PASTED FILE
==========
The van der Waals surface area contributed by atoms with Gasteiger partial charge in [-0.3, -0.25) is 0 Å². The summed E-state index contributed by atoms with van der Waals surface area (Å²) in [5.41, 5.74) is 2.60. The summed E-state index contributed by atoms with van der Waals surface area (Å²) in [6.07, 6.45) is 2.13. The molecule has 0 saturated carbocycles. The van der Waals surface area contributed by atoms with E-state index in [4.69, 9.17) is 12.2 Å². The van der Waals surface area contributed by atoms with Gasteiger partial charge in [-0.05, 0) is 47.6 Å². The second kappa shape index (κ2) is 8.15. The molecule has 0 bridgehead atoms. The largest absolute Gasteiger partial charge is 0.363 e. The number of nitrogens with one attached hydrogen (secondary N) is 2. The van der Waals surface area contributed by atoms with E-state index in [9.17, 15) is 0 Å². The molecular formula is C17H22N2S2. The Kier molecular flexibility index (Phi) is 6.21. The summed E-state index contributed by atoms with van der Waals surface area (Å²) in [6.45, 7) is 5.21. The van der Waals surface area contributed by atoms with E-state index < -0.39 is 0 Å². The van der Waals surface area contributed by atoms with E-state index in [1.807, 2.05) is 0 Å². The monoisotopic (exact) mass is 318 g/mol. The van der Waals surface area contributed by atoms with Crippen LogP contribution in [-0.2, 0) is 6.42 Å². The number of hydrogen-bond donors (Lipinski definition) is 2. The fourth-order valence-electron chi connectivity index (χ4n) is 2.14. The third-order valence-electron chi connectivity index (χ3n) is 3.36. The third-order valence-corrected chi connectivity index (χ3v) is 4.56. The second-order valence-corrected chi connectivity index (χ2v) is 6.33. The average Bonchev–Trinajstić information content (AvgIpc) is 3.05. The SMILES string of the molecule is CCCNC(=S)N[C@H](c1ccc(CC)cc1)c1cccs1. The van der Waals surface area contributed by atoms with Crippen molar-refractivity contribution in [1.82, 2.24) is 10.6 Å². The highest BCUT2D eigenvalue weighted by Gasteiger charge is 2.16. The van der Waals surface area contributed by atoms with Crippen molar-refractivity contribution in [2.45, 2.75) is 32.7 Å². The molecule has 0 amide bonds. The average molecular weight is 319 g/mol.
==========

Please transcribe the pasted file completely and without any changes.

The van der Waals surface area contributed by atoms with Gasteiger partial charge in [-0.3, -0.25) is 0 Å². The summed E-state index contributed by atoms with van der Waals surface area (Å²) in [5.41, 5.74) is 2.60. The summed E-state index contributed by atoms with van der Waals surface area (Å²) in [6.07, 6.45) is 2.13. The molecule has 0 saturated carbocycles. The van der Waals surface area contributed by atoms with E-state index in [4.69, 9.17) is 12.2 Å². The van der Waals surface area contributed by atoms with Gasteiger partial charge in [-0.05, 0) is 47.6 Å². The second kappa shape index (κ2) is 8.15. The molecule has 0 bridgehead atoms. The largest absolute Gasteiger partial charge is 0.363 e. The number of nitrogens with one attached hydrogen (secondary N) is 2. The van der Waals surface area contributed by atoms with E-state index in [9.17, 15) is 0 Å². The molecular formula is C17H22N2S2. The Kier molecular flexibility index (Phi) is 6.21. The summed E-state index contributed by atoms with van der Waals surface area (Å²) in [6.45, 7) is 5.21. The van der Waals surface area contributed by atoms with E-state index < -0.39 is 0 Å². The van der Waals surface area contributed by atoms with E-state index in [1.807, 2.05) is 0 Å². The monoisotopic (exact) mass is 318 g/mol. The van der Waals surface area contributed by atoms with Crippen LogP contribution in [-0.2, 0) is 6.42 Å². The number of hydrogen-bond donors (Lipinski definition) is 2. The fourth-order valence-electron chi connectivity index (χ4n) is 2.14. The third-order valence-electron chi connectivity index (χ3n) is 3.36. The third-order valence-corrected chi connectivity index (χ3v) is 4.56. The second-order valence-corrected chi connectivity index (χ2v) is 6.33. The average Bonchev–Trinajstić information content (AvgIpc) is 3.05. The SMILES string of the molecule is CCCNC(=S)N[C@H](c1ccc(CC)cc1)c1cccs1. The van der Waals surface area contributed by atoms with Crippen molar-refractivity contribution in [1.82, 2.24) is 10.6 Å². The highest BCUT2D eigenvalue weighted by Gasteiger charge is 2.16. The van der Waals surface area contributed by atoms with Crippen molar-refractivity contribution in [2.45, 2.75) is 32.7 Å². The molecule has 0 amide bonds. The average molecular weight is 319 g/mol.